Japanese knotweed is a destructive weed which is common throughout the UK, known for its ability to spread rapidly. This particular type of weed can be stubborn to deal with because it resprouts, even after their stems and leaves have been chopped off.
Young Japanese knotweed shoots can easily be confused with other weeds like buckwheat, Lesser knotweed, bindweed, Rhubarb, Asparagus and Himalayan Honeysuckle. While weeds are known to grow where they are not welcome, most can easily be removed. Young Japanese knotweed shoots, on the other hand, require more intensive removal in order to be removed effectively.
If you find shoots and you suspect that it might be young Japanese knotweed, follow these steps.
- First, do not panic; look at the weed and compare it with the images shared below.
- It is highly advisable not to cut down the plant or uproot it.
- Take clear pictures of the plant.
- Submit pictures to a Japanese knotweed specialist.
- Allow a specialist to confirm whether the weed is Japanese knotweed, and to suggest an appropriate action.
As mentioned, Japanese knotweed is not easy to eliminate on your own. You need the help of a specialist to know how to safely eliminate existing Japanese knotweed and to ensure Japanese knotweed does not resprout in future.
Identifying Young Japanese knotweed Shoots
While several shrubs in the UK can look similar to Japanese knotweed, it can be differentiated due to its stems that appear like bamboo, it’s white flowers, and shovel-shaped green leaves. The new leaves are usually dark red, and can measure between 1 and 4 centimeters long. The young leaves can also usually appear greenish with rolled-up dark red veins.
The leaves of this weed usually change with time. As the plant grows, the leaves also take different shapes and colour. First, Japanese knotweeds usually grow new leaves and stems at the beginning of Spring. In April for instance, the knotweed looks like asparagus shoots. The young leaves appear like reddish knotweed crowns which grow rapidly every single day. They can quickly outgrow the surrounding plants within just a few days, growing at a rate of up to 10cm a day.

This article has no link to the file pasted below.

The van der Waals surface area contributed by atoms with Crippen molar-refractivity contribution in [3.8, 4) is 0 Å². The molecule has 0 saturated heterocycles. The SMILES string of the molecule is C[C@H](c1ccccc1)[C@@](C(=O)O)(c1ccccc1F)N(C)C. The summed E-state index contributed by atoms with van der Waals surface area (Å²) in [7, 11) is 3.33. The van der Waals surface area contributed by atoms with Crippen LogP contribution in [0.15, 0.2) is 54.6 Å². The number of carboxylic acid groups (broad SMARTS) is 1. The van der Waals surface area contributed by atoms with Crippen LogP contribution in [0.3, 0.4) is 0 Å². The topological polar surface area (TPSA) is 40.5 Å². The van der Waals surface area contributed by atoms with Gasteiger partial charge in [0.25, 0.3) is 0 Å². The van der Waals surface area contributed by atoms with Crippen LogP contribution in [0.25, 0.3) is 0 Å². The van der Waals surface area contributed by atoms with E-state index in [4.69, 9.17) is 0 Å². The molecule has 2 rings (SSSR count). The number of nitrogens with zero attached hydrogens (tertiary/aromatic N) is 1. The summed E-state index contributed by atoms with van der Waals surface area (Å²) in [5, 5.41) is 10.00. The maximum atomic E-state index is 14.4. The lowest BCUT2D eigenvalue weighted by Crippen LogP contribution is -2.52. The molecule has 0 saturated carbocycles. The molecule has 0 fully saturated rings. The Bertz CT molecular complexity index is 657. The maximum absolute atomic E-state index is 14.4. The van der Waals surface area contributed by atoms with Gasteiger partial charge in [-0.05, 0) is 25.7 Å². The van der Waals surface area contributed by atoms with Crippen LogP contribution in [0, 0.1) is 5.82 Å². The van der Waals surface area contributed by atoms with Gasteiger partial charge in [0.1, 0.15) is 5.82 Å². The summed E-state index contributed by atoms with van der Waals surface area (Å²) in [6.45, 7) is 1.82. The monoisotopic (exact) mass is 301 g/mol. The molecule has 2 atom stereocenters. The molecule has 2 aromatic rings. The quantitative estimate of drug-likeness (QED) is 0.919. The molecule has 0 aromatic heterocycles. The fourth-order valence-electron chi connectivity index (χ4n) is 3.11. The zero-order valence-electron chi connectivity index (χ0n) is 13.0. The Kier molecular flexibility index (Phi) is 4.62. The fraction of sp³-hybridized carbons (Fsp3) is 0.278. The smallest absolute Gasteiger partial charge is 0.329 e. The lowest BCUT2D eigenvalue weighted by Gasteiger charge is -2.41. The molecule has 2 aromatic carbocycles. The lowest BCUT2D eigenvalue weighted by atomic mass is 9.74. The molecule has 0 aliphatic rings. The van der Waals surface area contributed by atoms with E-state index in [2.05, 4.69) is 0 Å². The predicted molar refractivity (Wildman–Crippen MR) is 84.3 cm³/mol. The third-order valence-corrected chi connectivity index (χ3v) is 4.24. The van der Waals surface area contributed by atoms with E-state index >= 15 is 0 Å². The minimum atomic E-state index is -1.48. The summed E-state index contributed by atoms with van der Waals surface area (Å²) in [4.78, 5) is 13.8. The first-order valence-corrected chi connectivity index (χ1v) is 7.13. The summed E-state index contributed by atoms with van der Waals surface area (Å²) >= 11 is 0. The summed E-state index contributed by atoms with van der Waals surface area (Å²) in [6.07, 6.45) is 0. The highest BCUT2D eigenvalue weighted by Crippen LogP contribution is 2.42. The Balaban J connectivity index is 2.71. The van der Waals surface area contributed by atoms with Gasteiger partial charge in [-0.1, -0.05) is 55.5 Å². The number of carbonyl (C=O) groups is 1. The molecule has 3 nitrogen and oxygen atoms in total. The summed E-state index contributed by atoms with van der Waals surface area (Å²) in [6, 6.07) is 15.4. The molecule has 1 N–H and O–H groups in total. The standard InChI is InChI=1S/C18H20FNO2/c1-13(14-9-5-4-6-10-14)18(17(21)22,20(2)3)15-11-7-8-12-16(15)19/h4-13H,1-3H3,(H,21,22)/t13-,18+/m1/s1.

As the shoots increase in size, they begin sprouting green leaves with distinctive pink veins. Once they mature, they usually begin flowering during the Summer. As autumn approaches, the leaves typically turn brown and yellow before dropping, leaving the stem darkened and dried. These dried stems are known as rhizomes, and they are the ones that produce new growth annually, using the nutrients that they save from earlier seasons.
Young Japanese knotweed usually appears similar to asparagus spears with purple/reddish speckling. The knotweed proliferates as the shoot grows, making the plant have spade-shaped leaves that unfurl from the stems. Young leaves have red-looking veins that later on turn lime green.
The new young leaves can usually range from a few centimeters and spread to several centimeters depending on the strength of the stem and location of growth. For instance, the leaves can be broader and healthier if the plant grows in fertile soil.
Convinced You Have Young Japanese knotweed? Make Use of Our Photo Uploader to Confirm
If you are still unsure whether you have young Japanese knotweed after reading this guide, we recommend seeking help from a professional knotweed specialist which can be done using our survey enquiry form.
A Japanese knotweed specialist will not only be able to confirm whether you have knotweed, but also provide recommendations on the best approach to remove your knotweed and ensure there is no further spreading.
For more information about our Japanese knotweed identification services or to request a survey of your property, please call 0800 389 1911 or contact us online and one of our friendly, professional Japanese knotweed specialists will be in touch with you right away.